Tom Brewster, member of the Northern Arizona Building Association, says he is trying to encourage his fellow real estate and construction industry associates. He, too, believes the worst has passed and recently sent out the following memo to members:  “We have all been affected by this challenging real estate market and our down economy. Now that the worst is behind us, we can be pleased that we have hung in there. We will serve our buyers well by encouraging them to buy quickly so they do not miss the incredible value in our market. Flagstaff is not [over-built] and did not over- build, so our recovery will take place much faster than over-built markets.” Brewster says the median priced Flagstaff home in 2006 sold for $375,000. To- day, he notes, that same home costs about $287,000. He says that unless you really have to move, you probably should hold on to your home for a while.

     In comparison, he also says homes in the Valley have significantly lost their value. A $400,000 home there now sells for ap-proximately $150,000, depending upon its location and amenities.

     John Ambrose, owner of Big Sandy Builders in Flagstaff, says residential remodeling has kept him afloat this year. However, he tackles everything from building new homes, completing historic restorations and tenant improvements for commercial operations.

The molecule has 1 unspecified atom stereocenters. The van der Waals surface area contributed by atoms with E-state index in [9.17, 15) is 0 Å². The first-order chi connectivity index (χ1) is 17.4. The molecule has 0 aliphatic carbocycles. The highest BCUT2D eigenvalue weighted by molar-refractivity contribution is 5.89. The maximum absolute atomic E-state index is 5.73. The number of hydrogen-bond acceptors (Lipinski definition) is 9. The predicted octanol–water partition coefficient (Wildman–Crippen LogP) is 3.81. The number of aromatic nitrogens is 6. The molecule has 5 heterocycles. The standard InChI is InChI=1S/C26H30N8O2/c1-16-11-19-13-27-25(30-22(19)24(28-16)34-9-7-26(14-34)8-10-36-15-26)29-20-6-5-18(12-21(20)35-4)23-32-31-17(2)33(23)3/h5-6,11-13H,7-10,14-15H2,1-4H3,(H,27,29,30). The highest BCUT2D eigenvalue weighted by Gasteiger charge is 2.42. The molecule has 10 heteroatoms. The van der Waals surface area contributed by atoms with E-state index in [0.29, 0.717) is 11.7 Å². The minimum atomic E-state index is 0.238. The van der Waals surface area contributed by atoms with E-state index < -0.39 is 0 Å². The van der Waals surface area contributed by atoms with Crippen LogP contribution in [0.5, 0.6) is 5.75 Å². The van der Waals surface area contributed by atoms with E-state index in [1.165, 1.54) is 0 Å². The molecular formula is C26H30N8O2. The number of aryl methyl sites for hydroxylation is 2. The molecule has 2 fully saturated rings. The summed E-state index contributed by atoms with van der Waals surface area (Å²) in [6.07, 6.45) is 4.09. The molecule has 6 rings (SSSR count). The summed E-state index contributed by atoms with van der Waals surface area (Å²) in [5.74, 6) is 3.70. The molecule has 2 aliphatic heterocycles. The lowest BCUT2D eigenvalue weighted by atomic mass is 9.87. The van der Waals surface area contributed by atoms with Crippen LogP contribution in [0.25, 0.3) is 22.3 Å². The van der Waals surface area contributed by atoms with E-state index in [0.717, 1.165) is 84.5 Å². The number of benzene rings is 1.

“Before, people were worried about doing much remodeling work because they were afraid they wouldn’t be able to get  enough money out of the house if they had to sell it. Now, people are starting to feel more secure,” he said. “Three to four years ago, it was a dream. There wasn’t enough time in the day for work, but last year was difficult. Now, we’re definitely in an upswing.”

      He has several small jobs to keep him busy over the summer, and, like other construction company owners, is hopeful that the increase in work continues into and beyond 2011. FBN


Sidebar  Many construction crews in Flagstaff are keeping busy repairing damage from January’s record snowfall. The unusually heavy, wet storms caused numerous roof collapses in the region.

     Construction crews are working on the JoAnn’s/Bookman’s building on Milton Road. There were some delays in the designing, permitting, and insurance adjustment processes, says Rick Newton. The owner of Newton Contracting, Inc., has been building in Flagstaff for 35 years. He says somewhere between 35 and 45 people will be working on the rebuild, which they hope to have finished by September or October.

     The Jay Lively Memorial Ice Rink is also being rebuilt, with Loven Construction head- ing up that project. Dwayne Stone says between employees, contractors and subcontractors, about 35 people will be working to complete the ice rink construction.

     On May 11, the Flagstaff City Council approved the Guaranteed Maximum Price (GMP) for the building and foundation package to repair the ice rink. That portion of the project costs $738,000. Design services were approved by the Council back in April for an additional $155,563. That is not the total price tag for overall completion, however. Estimates to finish the project will be coming before the Council prior to its summer recess, according to Elizabeth Neumayer, director of community enrichment services for the City of Flagstaff. The funding is coming from a settlement with the city’s insurer, as well as potential donations raised by users and supporters of the rink. FBN